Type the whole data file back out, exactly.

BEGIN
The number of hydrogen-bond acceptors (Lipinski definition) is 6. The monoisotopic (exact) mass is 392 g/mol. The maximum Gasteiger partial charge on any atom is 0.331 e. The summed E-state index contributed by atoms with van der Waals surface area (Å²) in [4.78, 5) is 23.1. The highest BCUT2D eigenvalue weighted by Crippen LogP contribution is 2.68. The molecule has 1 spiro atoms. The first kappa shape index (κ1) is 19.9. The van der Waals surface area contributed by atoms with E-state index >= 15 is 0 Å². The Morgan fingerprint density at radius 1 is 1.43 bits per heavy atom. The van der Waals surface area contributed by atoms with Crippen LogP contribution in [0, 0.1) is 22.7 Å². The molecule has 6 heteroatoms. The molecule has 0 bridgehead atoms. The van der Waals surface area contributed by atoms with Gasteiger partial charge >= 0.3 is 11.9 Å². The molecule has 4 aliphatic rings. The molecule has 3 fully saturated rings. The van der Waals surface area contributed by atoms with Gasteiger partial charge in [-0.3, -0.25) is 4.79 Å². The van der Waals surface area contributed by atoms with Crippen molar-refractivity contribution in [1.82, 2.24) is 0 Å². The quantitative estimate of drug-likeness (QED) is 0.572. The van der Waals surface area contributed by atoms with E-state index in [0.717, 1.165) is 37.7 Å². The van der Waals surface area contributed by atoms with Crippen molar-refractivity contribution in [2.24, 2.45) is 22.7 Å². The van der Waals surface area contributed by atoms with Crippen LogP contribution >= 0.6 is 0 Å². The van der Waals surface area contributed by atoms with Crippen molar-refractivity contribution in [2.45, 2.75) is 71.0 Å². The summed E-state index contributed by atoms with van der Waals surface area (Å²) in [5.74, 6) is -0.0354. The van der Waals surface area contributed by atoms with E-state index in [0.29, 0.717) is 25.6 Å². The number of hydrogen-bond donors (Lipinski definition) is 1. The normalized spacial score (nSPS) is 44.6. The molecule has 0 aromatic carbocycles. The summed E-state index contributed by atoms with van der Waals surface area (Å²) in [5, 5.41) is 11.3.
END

The number of hydrogen-bond acceptors (Lipinski definition) is 6. The monoisotopic (exact) mass is 392 g/mol. The maximum Gasteiger partial charge on any atom is 0.331 e. The summed E-state index contributed by atoms with van der Waals surface area (Å²) in [4.78, 5) is 23.1. The highest BCUT2D eigenvalue weighted by Crippen LogP contribution is 2.68. The molecule has 1 spiro atoms. The first kappa shape index (κ1) is 19.9. The van der Waals surface area contributed by atoms with E-state index >= 15 is 0 Å². The Morgan fingerprint density at radius 1 is 1.43 bits per heavy atom. The van der Waals surface area contributed by atoms with Crippen LogP contribution in [0, 0.1) is 22.7 Å². The molecule has 6 heteroatoms. The molecule has 0 bridgehead atoms. The van der Waals surface area contributed by atoms with Gasteiger partial charge >= 0.3 is 11.9 Å². The molecule has 4 aliphatic rings. The molecule has 3 fully saturated rings. The van der Waals surface area contributed by atoms with Gasteiger partial charge in [-0.3, -0.25) is 4.79 Å². The van der Waals surface area contributed by atoms with Crippen molar-refractivity contribution in [1.82, 2.24) is 0 Å². The quantitative estimate of drug-likeness (QED) is 0.572. The van der Waals surface area contributed by atoms with E-state index in [0.717, 1.165) is 37.7 Å². The van der Waals surface area contributed by atoms with Crippen molar-refractivity contribution in [2.24, 2.45) is 22.7 Å². The van der Waals surface area contributed by atoms with Crippen LogP contribution >= 0.6 is 0 Å². The van der Waals surface area contributed by atoms with Crippen molar-refractivity contribution in [2.45, 2.75) is 71.0 Å². The summed E-state index contributed by atoms with van der Waals surface area (Å²) in [5.74, 6) is -0.0354. The van der Waals surface area contributed by atoms with E-state index in [0.29, 0.717) is 25.6 Å². The number of hydrogen-bond donors (Lipinski definition) is 1. The normalized spacial score (nSPS) is 44.6. The molecule has 0 aromatic carbocycles. The summed E-state index contributed by atoms with van der Waals surface area (Å²) in [5, 5.41) is 11.3.